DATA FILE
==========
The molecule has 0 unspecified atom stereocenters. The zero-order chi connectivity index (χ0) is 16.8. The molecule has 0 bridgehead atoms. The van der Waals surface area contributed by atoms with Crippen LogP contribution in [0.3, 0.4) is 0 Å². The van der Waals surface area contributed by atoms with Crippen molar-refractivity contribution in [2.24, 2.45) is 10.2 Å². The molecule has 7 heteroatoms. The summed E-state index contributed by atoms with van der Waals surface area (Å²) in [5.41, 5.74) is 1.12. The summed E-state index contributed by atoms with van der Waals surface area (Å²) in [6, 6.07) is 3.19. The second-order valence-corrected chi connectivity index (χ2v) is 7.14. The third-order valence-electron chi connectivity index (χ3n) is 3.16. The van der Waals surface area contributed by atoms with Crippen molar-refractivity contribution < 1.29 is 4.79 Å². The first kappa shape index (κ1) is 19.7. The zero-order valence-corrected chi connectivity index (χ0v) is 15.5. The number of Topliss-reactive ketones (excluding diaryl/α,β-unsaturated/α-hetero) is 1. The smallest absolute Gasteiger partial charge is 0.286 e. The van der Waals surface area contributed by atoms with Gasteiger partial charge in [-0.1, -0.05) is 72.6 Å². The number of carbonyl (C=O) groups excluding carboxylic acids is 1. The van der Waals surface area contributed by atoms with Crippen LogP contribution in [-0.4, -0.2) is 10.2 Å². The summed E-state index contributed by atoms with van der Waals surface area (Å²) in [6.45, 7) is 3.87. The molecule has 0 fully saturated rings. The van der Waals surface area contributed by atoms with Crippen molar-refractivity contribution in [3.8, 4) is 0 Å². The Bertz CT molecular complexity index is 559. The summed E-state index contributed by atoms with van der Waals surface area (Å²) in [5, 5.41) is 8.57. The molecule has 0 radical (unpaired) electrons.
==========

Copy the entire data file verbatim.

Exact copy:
The molecule has 0 unspecified atom stereocenters. The zero-order chi connectivity index (χ0) is 16.8. The molecule has 0 bridgehead atoms. The van der Waals surface area contributed by atoms with Crippen LogP contribution in [0.3, 0.4) is 0 Å². The van der Waals surface area contributed by atoms with Crippen molar-refractivity contribution in [2.24, 2.45) is 10.2 Å². The molecule has 7 heteroatoms. The summed E-state index contributed by atoms with van der Waals surface area (Å²) in [5.41, 5.74) is 1.12. The summed E-state index contributed by atoms with van der Waals surface area (Å²) in [6, 6.07) is 3.19. The second-order valence-corrected chi connectivity index (χ2v) is 7.14. The third-order valence-electron chi connectivity index (χ3n) is 3.16. The van der Waals surface area contributed by atoms with Crippen molar-refractivity contribution < 1.29 is 4.79 Å². The first kappa shape index (κ1) is 19.7. The zero-order valence-corrected chi connectivity index (χ0v) is 15.5. The number of Topliss-reactive ketones (excluding diaryl/α,β-unsaturated/α-hetero) is 1. The smallest absolute Gasteiger partial charge is 0.286 e. The van der Waals surface area contributed by atoms with Gasteiger partial charge in [-0.1, -0.05) is 72.6 Å². The number of carbonyl (C=O) groups excluding carboxylic acids is 1. The van der Waals surface area contributed by atoms with Crippen LogP contribution in [-0.4, -0.2) is 10.2 Å². The summed E-state index contributed by atoms with van der Waals surface area (Å²) in [6.45, 7) is 3.87. The molecule has 0 fully saturated rings. The van der Waals surface area contributed by atoms with Crippen molar-refractivity contribution in [3.8, 4) is 0 Å². The Bertz CT molecular complexity index is 559. The summed E-state index contributed by atoms with van der Waals surface area (Å²) in [5, 5.41) is 8.57. The molecule has 0 radical (unpaired) electrons.